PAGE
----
KING: . . . He has chosen death:
Refusing to eat or drink, that he may bring
Disgrace upon me; for there is a custom,
An old and foolish custom, that if a man
Be wronged, or think that he is wronged, and starve
Upon another's threshold till he die,
The Common People, for all time to come,
Will raise a heavy cry against that threshold,
Even though it be the King's.
-- W.B. Yeats, The King's Threshold
The practice of hunger striking has a long history. In some cultures it was (and still is) the practice for people who owed debts to fast at the doorstep of the moneylenders in order to gain more time for repayment. If the lender allowed the debtor to die on his doorstep, he was shamed for inhospitality and lack of generosity. Fasting was a form of passive-aggressive protest, taking self-injurious action for which another party would suffer blame.
Hunger striking in Ireland dates back to pre-Christian times, when those who lacked power protested against the more powerful by fasting in order to call attention to an injustice or to claim a debt owed. In fact, it was considered a duty to inflict punishment directly on the wrongdoer when all other possibilities had been exhausted. The power, and thus the responsibility, to end the fast rested on the wrongdoer. Thus, if he allowed the fasting to continue to death, the community would consider him to be at fault. The offender then was required to pay a debt to the dead man's family.
In the 20th century, hunger striking began to take on a wider political significance. By fasting against a government, a striker places the value of his life in support of the demands he makes. If the government allows the striker to die, the government is thus shamed as inhumane and callous to the loss of human life. Between 1972 and 1982, at least 200 strikes took place in 52 countries. Twenty three hunger strikers died - of those twenty-three, twelve were Irish hunger strikers in United Kingdom jails, including the ten who died in the 1981 strike.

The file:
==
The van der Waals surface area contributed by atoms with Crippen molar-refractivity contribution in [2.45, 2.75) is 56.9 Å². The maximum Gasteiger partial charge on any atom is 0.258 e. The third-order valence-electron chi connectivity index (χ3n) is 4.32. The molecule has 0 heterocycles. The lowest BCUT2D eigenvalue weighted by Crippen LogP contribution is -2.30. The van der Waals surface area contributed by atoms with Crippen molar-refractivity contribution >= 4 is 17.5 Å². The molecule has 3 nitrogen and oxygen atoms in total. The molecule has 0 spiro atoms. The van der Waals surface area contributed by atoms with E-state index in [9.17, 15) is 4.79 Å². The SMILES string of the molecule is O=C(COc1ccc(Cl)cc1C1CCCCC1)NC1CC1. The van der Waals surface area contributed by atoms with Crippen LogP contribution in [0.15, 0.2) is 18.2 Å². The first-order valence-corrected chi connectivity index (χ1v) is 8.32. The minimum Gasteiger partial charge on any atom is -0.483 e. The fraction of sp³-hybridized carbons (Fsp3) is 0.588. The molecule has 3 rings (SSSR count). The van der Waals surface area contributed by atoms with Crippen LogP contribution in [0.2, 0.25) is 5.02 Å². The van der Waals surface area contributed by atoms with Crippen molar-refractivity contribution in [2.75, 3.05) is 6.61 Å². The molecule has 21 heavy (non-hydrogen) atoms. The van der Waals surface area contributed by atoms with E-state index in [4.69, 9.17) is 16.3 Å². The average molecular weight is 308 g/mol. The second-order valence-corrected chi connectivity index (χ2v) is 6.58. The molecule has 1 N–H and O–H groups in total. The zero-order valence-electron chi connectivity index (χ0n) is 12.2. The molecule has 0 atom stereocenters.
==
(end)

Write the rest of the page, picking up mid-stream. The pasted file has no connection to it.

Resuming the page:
Irish hunger striking has to it an air of uniqueness, though. Father James Healy, who monitors hunger strikes worldwide, attempted to sum up this uniqueness:
In Ireland, hunger striking carries a special significance. It "fuses elements of the legal code of ancient Ireland, of the self-denial that is the central hallmark of Irish Catholicism, and of the propensity for endurance and sacrifice that is the hallmark of militant Irish nationalism." [ibid]
The Irish first began to use hunger striking for political reasons in 1917. Thomas Ashe, who had been imprisoned for taking part in the 1916 Easter Uprising, had refused to wear prison clothing or do penal labor. He and other Republican prisoners at Mountjoy Prison embarked on a hunger strike to demand that they either be treated as political prisoners or released from prison. Ashe died after being force-fed. The Irish saw him as a martyr, and his funeral drew huge crowds of people, including several thousand members of the Irish Volunteers, who viewed Ashe as part of the "heroic legacy of the 1916 rebels whose execution had transformed the political situation in Ireland." [O'Malley]
The next famous strike was on October 24th, 1920, three and a half years later. After seventy-three days of hunger striking that was watched by all of Ireland and many people abroad, Terence McSwiney died in Brixton prison. McSwiney was the one to utter the famous words that Bobby Sands and the other strikers of 1981 adopted as their motto: "It is not those who inflict the most but those who suffer the most who will conquer." This quote summed up the mentality of hunger-striking, of passive resistance, which the Republicans adopted.
During the Civil War in 1923, anti-treaty prisoners engaged in a hunger strike that involved as many as eight thousand prisoners at one time. In retailiation, the government had the parliament pass a resoluation that any prisoner who used the hunger strike against the government was to be allowed to die. Two or three prisoners died in this strike.
In 1923, Patrick McGrath, a 1916 veteran, successfully embarked on a hunger strike after imprisonment. The public outrage accompanying his strike forced the government to free him after forty-three days.
Several hunger strikes were not so successful. In 1940, Tony D'Arcy and Jack McNeela, also members of the IRA, were allowed to die. In 1946, Sean McCaughey, who was IRA chief when he was arrested, was allowed to die after fasting for seventeen days in an attempt to gain political status. Eamon de Valera, the head of the government at the time, declared that the government had chosen the lesser of two evils, that of "let[ting] men die rather than the safety of the whole community be threatened." [O'Malley]
In 1972, Billy McKee led the successful strike in Crumlin Road prison. McKee's success was perhaps the most influental example of hunger striking from which the prisoners in the H-Blocks drew inspiration and courage.